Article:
• 1005 King Street East
  • Hamilton, Ontario. L8M 1C6

Our History

Public transit in Hamilton aims at helping Hamilton residence get from point A to B in the most safe, secure, low-cost, reliable and courteous manner. It allows residence to travel easily around the city including everywhere from work, shopping malls and visits. In the beginning, private cars were used as the most common form of transportation. However, it was not long after the Hamilton Street Railway (HSR) came into effect which still remains as the method of transportation in the larger community, today. Thousands of Hamiltonians use the Hamilton Street Railway, especially single-mothers, unemployed individuals, the elderly and young civilians. With the rising price of fuel and the high cost economy, more and more Hamiltonians are resorting to public transit as their main method of transportation. The problematic issue stems from the fact that transit demands are increasing, but the service levels are not.

The roots of the Hamilton Street Railway union go back to 1892 with the founding of the Canadian Streetcar Employees’ Association. At the time, HSR employees worked 14-hour days. There was much public support for the union but it did not survive the deep recession of the 1890s, when unemployment was high and many unions foundered.

The union came back to life in 1899, this time as the Hamilton branch of the Amalgamated Street Railway Employees of North America, later to become the Amalgamated Transit Union (ATU).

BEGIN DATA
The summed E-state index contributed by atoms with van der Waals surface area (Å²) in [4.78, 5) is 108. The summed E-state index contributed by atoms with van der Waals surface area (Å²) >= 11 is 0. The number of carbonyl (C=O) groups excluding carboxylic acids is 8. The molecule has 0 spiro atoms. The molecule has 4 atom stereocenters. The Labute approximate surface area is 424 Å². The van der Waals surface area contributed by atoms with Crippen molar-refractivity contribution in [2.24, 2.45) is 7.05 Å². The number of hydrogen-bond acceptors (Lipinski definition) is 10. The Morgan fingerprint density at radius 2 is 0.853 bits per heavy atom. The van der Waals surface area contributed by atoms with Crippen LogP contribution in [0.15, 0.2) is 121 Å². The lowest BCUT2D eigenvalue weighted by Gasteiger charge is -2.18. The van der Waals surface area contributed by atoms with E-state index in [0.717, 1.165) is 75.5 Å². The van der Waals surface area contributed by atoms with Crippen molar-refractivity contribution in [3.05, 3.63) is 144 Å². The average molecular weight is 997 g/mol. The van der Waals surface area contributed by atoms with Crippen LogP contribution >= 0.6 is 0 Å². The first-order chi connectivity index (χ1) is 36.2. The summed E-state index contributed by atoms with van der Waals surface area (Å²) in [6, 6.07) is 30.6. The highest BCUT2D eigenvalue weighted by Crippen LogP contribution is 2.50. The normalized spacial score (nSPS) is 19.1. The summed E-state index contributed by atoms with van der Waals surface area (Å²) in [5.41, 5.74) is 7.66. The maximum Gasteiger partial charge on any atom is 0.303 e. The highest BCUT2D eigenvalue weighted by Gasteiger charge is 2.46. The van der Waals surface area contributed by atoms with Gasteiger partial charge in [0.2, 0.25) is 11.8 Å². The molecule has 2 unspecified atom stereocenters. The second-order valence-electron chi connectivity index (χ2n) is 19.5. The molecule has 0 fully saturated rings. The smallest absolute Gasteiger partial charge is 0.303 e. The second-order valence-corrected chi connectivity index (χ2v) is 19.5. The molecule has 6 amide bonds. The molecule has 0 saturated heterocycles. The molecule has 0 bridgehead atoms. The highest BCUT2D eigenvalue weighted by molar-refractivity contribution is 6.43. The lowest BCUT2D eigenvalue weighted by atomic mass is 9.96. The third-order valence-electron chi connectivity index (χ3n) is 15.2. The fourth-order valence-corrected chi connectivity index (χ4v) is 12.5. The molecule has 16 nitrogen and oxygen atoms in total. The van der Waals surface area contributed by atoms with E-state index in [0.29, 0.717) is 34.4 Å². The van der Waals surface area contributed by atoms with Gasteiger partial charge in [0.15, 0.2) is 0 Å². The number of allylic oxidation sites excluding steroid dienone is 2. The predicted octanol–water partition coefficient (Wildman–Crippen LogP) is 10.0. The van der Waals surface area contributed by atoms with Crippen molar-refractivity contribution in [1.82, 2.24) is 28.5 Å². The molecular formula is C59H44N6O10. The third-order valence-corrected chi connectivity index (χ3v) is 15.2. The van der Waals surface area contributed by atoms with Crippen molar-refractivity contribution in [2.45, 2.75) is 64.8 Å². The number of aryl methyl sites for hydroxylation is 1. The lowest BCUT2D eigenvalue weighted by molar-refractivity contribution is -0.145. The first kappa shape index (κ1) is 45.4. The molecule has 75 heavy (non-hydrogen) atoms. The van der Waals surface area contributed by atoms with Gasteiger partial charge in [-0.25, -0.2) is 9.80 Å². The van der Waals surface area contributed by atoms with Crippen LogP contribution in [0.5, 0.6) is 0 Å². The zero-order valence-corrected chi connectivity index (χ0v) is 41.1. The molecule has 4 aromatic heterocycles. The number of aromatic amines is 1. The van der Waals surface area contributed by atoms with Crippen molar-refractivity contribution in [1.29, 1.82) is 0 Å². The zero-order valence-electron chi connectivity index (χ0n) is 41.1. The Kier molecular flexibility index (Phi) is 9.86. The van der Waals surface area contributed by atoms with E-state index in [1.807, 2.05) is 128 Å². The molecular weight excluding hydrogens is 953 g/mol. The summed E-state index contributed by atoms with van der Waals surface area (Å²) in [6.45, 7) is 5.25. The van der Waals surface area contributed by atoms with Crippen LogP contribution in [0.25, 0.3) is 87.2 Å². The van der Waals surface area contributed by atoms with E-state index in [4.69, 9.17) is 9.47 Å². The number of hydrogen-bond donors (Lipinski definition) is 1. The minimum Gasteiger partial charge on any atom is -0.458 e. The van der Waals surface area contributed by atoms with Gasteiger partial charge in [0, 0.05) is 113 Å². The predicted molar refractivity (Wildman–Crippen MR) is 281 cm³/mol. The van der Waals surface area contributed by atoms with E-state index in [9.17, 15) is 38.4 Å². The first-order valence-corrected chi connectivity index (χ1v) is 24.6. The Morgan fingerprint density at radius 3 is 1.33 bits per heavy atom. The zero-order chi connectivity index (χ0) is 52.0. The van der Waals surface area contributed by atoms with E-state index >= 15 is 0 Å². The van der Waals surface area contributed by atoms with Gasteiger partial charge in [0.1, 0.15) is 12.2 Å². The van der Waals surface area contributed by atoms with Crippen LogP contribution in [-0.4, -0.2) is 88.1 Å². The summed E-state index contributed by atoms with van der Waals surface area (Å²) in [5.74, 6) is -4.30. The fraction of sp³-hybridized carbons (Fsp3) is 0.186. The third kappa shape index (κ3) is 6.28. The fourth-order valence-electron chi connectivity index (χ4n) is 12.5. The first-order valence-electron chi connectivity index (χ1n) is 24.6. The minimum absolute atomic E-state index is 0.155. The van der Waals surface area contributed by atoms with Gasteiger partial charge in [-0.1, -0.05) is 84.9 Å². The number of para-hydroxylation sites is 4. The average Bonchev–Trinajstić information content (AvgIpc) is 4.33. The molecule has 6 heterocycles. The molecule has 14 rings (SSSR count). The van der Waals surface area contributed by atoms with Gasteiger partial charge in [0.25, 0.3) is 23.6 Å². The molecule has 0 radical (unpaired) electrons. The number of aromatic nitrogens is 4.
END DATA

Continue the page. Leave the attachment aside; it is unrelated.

Labour relations were difficult in those early days. The private company that owned HSR back then also supplied electricity to Hamilton at prices beyond the reach of most residents. A strike in 1906 began when the HSR refused to honour the terms of an arbitration report. The public sided with the strikers and elected an entire slate of labour candidates to city council the following month. Soon afterward, in an act of further political revenge, city residents voted for a public power system that later became Hamilton Hydro. In this way, the transit union was a stimulus for cheap public power and the resultant rapid growth of industry in Hamilton.

In the years since, there have been ups and downs in HSR-ATU relations. But the men and women of Local 107 are as dedicated as ever to reliably serving the transit needs of the Greater Hamilton area. In fact, since our founding, we have been on the job 99.6% of the time, a reliability record that few others could match. We look forward to serving Hamilton for the next 100 years.

In 1999, ATU published a history of our first 100 years. View it here